Q. I notice that in some New Testament passages where one Bible translation has the word “hell,” another may use other terms. What’s the difference?
A. Three Greek New Testament words have sometimes been translated in different Bible versions with our English word “hell.” One is the word hades. It usually refers in general to the realm of the dead—not specifically to a place of eternal punishment.
It has this sense, for example, in Acts 2:27 (quoting Psalm 16:10), when St. Peter preaches that an Old Testament prophecy applies to Jesus Christ: “For you will not abandon my soul to Hades, nor let your Holy One see corruption.” (Greek hades was used here to translate the Old Testament Hebrew word sheol, which has the same general meaning of “realm of the dead.”) In the original Greek of the Apostles’ Creed, the word we usually translate as “hell” is also hades: “He [Christ] descended into hell [Hades].”
Tartarus is a second Greek word, originating in pagan Greek mythology, with the specific sense of the place of punishment of the wicked after death. It is sometimes translated as “hell” in the one passage where a form of the word appears in a biblical text, 2 Peter 2:4, saying that God cast the demons there in “pits of deepest darkness.”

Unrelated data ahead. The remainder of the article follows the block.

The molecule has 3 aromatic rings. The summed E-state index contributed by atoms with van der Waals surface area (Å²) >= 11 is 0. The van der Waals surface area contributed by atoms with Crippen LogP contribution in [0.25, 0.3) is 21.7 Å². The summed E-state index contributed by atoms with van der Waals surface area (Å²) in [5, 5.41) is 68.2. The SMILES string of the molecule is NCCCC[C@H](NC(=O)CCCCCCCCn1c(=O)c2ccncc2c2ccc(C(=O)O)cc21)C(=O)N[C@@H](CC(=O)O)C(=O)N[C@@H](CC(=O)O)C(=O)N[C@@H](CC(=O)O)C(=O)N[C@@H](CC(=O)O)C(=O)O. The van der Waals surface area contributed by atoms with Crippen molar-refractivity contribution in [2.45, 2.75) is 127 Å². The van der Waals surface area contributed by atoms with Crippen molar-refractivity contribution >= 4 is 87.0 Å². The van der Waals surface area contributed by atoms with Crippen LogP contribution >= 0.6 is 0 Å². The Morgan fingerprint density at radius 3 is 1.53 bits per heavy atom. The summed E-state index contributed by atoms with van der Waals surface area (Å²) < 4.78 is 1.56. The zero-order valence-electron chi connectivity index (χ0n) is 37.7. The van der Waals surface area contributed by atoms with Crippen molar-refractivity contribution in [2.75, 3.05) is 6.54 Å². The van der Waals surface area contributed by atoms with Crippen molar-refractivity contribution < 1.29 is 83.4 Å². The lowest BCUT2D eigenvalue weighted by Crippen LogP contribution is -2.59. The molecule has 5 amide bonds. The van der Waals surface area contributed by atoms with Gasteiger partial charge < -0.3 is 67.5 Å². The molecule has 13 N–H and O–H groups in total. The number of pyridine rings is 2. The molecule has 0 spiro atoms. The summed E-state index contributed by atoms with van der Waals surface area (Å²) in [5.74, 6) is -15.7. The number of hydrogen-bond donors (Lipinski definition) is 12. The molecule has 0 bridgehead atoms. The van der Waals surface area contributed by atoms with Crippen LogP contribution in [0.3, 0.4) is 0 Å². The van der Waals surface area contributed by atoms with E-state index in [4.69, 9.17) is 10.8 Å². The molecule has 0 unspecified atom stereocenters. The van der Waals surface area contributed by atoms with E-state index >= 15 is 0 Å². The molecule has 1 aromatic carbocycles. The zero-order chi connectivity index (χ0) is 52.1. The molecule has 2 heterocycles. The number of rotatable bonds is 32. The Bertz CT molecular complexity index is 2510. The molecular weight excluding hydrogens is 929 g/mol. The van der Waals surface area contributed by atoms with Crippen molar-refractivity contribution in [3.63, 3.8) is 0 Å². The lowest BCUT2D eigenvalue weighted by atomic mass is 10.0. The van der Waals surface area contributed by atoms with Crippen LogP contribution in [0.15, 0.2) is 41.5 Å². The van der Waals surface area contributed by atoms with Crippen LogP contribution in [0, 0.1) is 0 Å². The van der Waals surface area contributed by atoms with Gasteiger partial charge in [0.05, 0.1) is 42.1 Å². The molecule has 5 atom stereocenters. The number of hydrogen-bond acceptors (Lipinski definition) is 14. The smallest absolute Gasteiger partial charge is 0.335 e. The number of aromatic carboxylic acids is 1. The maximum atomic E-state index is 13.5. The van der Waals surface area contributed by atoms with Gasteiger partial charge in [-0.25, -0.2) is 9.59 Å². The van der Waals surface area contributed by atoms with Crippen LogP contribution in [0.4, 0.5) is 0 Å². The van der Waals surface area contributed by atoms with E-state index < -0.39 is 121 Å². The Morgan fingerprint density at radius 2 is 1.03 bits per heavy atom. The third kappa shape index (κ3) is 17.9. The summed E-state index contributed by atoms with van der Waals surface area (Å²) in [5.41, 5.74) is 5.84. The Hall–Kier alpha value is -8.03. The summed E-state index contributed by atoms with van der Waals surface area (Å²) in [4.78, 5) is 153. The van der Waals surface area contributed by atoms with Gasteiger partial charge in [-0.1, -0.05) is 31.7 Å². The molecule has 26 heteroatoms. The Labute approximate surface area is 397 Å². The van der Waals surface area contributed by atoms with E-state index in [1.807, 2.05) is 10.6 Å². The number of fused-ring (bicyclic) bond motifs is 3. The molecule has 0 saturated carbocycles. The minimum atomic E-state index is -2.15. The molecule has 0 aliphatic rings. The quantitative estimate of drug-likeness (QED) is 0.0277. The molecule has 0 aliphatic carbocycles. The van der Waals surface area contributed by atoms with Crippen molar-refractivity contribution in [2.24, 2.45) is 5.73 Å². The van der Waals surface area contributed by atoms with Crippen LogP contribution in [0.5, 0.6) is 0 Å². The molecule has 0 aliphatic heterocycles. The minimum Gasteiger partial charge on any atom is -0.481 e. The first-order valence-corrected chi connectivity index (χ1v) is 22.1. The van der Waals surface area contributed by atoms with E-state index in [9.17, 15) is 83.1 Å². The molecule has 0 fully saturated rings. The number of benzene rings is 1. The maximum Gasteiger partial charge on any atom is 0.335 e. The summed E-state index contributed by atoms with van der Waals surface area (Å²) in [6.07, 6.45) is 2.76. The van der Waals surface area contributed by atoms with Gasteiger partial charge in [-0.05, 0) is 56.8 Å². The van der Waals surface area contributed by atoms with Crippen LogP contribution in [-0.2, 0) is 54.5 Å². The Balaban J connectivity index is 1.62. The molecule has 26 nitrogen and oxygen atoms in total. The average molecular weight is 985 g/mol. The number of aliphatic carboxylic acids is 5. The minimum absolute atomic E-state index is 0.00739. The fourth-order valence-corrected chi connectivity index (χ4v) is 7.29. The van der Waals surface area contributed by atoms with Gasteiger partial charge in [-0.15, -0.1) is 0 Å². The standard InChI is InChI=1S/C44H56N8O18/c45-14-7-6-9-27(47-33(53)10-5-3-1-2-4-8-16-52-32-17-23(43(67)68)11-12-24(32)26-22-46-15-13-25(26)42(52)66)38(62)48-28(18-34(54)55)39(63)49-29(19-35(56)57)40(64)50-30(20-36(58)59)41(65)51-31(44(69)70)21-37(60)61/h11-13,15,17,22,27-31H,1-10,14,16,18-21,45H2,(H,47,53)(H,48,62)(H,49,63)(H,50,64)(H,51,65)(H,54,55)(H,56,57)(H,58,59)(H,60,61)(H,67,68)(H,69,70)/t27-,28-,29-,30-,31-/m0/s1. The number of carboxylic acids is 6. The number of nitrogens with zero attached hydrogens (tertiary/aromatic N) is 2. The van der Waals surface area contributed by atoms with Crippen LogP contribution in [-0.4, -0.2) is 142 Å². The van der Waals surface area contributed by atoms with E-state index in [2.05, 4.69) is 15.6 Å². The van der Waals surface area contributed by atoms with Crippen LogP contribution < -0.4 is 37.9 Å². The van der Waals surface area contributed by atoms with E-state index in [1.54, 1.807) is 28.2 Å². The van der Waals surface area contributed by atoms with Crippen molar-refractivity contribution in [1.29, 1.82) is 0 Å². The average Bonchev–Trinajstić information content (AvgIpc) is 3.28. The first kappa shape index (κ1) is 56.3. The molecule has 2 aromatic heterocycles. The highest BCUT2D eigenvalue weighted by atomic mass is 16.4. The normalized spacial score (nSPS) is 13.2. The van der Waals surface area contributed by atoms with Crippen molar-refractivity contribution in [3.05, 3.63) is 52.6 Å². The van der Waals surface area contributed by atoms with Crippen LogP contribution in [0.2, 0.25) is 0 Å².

Finally, we have the Greek word Gehenna. It’s the Greek version of a Hebrew name, Ge-Hinnom, or “the Valley of Hinnom.” Originally, Ge-Hinnom referred to a valley just outside Jerusalem where, in ancient times, children had been sacrificed — burned alive — to the cruel pagan god Moloch. In later times, to show their horror and disgust at such a practice, the Jewish people desecrated the site by making Ge-Hinnom their garbage dump.
Fires continually burned the rubbish there, and the garbage crawled with worms. So you can see why the Jews eventually borrowed the name of that valley to describe hell, the most horrific place of all, where unrepentant sinners suffered eternal punishment. In several places in the Gospels, Jesus speaks of Gehenna in this sense, such as Mark 9:43–47, where He describes it (echoing Isaiah 66:24) as a place “where their worm does not die and their fire is not quenched.”